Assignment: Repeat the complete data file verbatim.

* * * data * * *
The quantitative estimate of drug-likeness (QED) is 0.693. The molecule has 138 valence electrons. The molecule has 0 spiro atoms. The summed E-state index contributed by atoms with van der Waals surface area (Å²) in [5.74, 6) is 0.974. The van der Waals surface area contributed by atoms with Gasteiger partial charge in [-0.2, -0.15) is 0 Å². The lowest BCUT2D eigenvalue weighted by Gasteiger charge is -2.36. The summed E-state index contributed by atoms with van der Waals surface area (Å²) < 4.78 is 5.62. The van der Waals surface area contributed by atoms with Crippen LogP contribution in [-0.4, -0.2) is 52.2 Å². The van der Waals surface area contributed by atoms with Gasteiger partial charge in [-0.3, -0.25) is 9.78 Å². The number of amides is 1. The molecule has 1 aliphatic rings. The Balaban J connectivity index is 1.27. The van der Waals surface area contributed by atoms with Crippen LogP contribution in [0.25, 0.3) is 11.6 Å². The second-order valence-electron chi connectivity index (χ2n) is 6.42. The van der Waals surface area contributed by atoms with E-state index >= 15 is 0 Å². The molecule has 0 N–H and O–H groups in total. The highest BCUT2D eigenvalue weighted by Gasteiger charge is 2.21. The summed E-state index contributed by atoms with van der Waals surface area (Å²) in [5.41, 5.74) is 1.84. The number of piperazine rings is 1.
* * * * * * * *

The quantitative estimate of drug-likeness (QED) is 0.693. The molecule has 138 valence electrons. The molecule has 0 spiro atoms. The summed E-state index contributed by atoms with van der Waals surface area (Å²) in [5.74, 6) is 0.974. The van der Waals surface area contributed by atoms with Gasteiger partial charge in [-0.2, -0.15) is 0 Å². The lowest BCUT2D eigenvalue weighted by Gasteiger charge is -2.36. The summed E-state index contributed by atoms with van der Waals surface area (Å²) < 4.78 is 5.62. The van der Waals surface area contributed by atoms with Crippen LogP contribution in [-0.4, -0.2) is 52.2 Å². The van der Waals surface area contributed by atoms with Gasteiger partial charge in [-0.3, -0.25) is 9.78 Å². The number of amides is 1. The molecule has 1 aliphatic rings. The Balaban J connectivity index is 1.27. The van der Waals surface area contributed by atoms with Crippen LogP contribution in [0.25, 0.3) is 11.6 Å². The second-order valence-electron chi connectivity index (χ2n) is 6.42. The van der Waals surface area contributed by atoms with E-state index >= 15 is 0 Å². The molecule has 0 N–H and O–H groups in total. The highest BCUT2D eigenvalue weighted by Gasteiger charge is 2.21. The summed E-state index contributed by atoms with van der Waals surface area (Å²) in [5.41, 5.74) is 1.84. The number of piperazine rings is 1.